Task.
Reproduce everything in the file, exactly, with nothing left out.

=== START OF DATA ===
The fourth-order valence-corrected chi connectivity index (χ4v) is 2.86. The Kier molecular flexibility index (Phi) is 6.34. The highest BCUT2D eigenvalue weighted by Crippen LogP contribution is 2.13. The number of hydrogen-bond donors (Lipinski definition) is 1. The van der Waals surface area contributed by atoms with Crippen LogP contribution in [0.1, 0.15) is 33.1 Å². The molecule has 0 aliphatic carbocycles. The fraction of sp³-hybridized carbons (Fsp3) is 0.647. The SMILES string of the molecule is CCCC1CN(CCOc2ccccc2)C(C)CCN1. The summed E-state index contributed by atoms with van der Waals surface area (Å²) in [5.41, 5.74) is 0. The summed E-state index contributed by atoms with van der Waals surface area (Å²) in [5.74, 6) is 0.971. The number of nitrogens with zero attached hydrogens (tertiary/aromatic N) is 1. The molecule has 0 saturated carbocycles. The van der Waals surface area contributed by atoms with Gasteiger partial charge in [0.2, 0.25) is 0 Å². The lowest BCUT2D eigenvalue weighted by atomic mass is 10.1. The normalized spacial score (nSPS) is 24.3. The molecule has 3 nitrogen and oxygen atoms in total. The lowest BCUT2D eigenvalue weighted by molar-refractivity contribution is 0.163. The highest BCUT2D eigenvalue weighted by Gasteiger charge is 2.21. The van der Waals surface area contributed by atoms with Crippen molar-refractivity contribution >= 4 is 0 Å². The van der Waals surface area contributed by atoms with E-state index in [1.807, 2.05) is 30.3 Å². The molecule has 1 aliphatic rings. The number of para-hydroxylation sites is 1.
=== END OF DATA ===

The fourth-order valence-corrected chi connectivity index (χ4v) is 2.86. The Kier molecular flexibility index (Phi) is 6.34. The highest BCUT2D eigenvalue weighted by Crippen LogP contribution is 2.13. The number of hydrogen-bond donors (Lipinski definition) is 1. The van der Waals surface area contributed by atoms with Crippen LogP contribution in [0.1, 0.15) is 33.1 Å². The molecule has 0 aliphatic carbocycles. The fraction of sp³-hybridized carbons (Fsp3) is 0.647. The SMILES string of the molecule is CCCC1CN(CCOc2ccccc2)C(C)CCN1. The summed E-state index contributed by atoms with van der Waals surface area (Å²) in [5.41, 5.74) is 0. The summed E-state index contributed by atoms with van der Waals surface area (Å²) in [5.74, 6) is 0.971. The number of nitrogens with zero attached hydrogens (tertiary/aromatic N) is 1. The molecule has 0 saturated carbocycles. The van der Waals surface area contributed by atoms with Gasteiger partial charge in [0.2, 0.25) is 0 Å². The lowest BCUT2D eigenvalue weighted by atomic mass is 10.1. The normalized spacial score (nSPS) is 24.3. The molecule has 3 nitrogen and oxygen atoms in total. The lowest BCUT2D eigenvalue weighted by molar-refractivity contribution is 0.163. The highest BCUT2D eigenvalue weighted by Gasteiger charge is 2.21. The van der Waals surface area contributed by atoms with Crippen molar-refractivity contribution >= 4 is 0 Å². The van der Waals surface area contributed by atoms with E-state index in [1.807, 2.05) is 30.3 Å². The molecule has 1 aliphatic rings. The number of para-hydroxylation sites is 1.